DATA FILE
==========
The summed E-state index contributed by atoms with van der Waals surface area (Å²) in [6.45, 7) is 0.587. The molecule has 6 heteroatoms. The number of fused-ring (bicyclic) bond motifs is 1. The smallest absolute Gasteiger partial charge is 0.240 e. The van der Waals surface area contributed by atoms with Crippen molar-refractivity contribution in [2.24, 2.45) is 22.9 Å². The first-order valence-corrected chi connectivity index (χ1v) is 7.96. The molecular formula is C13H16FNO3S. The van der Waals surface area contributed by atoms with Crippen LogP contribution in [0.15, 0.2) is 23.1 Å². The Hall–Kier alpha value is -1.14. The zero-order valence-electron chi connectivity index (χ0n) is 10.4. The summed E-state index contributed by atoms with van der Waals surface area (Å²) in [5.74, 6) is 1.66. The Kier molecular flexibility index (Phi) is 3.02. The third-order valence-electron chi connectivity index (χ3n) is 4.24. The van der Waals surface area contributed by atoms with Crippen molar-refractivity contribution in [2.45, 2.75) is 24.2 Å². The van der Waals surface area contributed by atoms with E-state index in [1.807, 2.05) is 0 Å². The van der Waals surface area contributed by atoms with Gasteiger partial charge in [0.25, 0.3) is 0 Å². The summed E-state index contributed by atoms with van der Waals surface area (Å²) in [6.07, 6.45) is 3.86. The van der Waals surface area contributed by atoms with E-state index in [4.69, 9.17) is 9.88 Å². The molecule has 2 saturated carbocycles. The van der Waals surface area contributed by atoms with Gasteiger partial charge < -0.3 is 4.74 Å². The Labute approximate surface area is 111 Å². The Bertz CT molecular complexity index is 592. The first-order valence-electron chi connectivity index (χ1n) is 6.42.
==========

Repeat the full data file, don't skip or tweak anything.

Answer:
The summed E-state index contributed by atoms with van der Waals surface area (Å²) in [6.45, 7) is 0.587. The molecule has 6 heteroatoms. The number of fused-ring (bicyclic) bond motifs is 1. The smallest absolute Gasteiger partial charge is 0.240 e. The van der Waals surface area contributed by atoms with Crippen molar-refractivity contribution in [2.24, 2.45) is 22.9 Å². The first-order valence-corrected chi connectivity index (χ1v) is 7.96. The molecular formula is C13H16FNO3S. The van der Waals surface area contributed by atoms with Crippen LogP contribution in [0.15, 0.2) is 23.1 Å². The Hall–Kier alpha value is -1.14. The zero-order valence-electron chi connectivity index (χ0n) is 10.4. The summed E-state index contributed by atoms with van der Waals surface area (Å²) in [5.74, 6) is 1.66. The Kier molecular flexibility index (Phi) is 3.02. The third-order valence-electron chi connectivity index (χ3n) is 4.24. The van der Waals surface area contributed by atoms with Crippen molar-refractivity contribution in [2.45, 2.75) is 24.2 Å². The van der Waals surface area contributed by atoms with E-state index in [1.807, 2.05) is 0 Å². The van der Waals surface area contributed by atoms with Gasteiger partial charge in [0.25, 0.3) is 0 Å². The summed E-state index contributed by atoms with van der Waals surface area (Å²) in [6.07, 6.45) is 3.86. The van der Waals surface area contributed by atoms with E-state index in [4.69, 9.17) is 9.88 Å². The molecule has 2 saturated carbocycles. The van der Waals surface area contributed by atoms with Gasteiger partial charge < -0.3 is 4.74 Å². The Labute approximate surface area is 111 Å². The Bertz CT molecular complexity index is 592. The first-order valence-electron chi connectivity index (χ1n) is 6.42.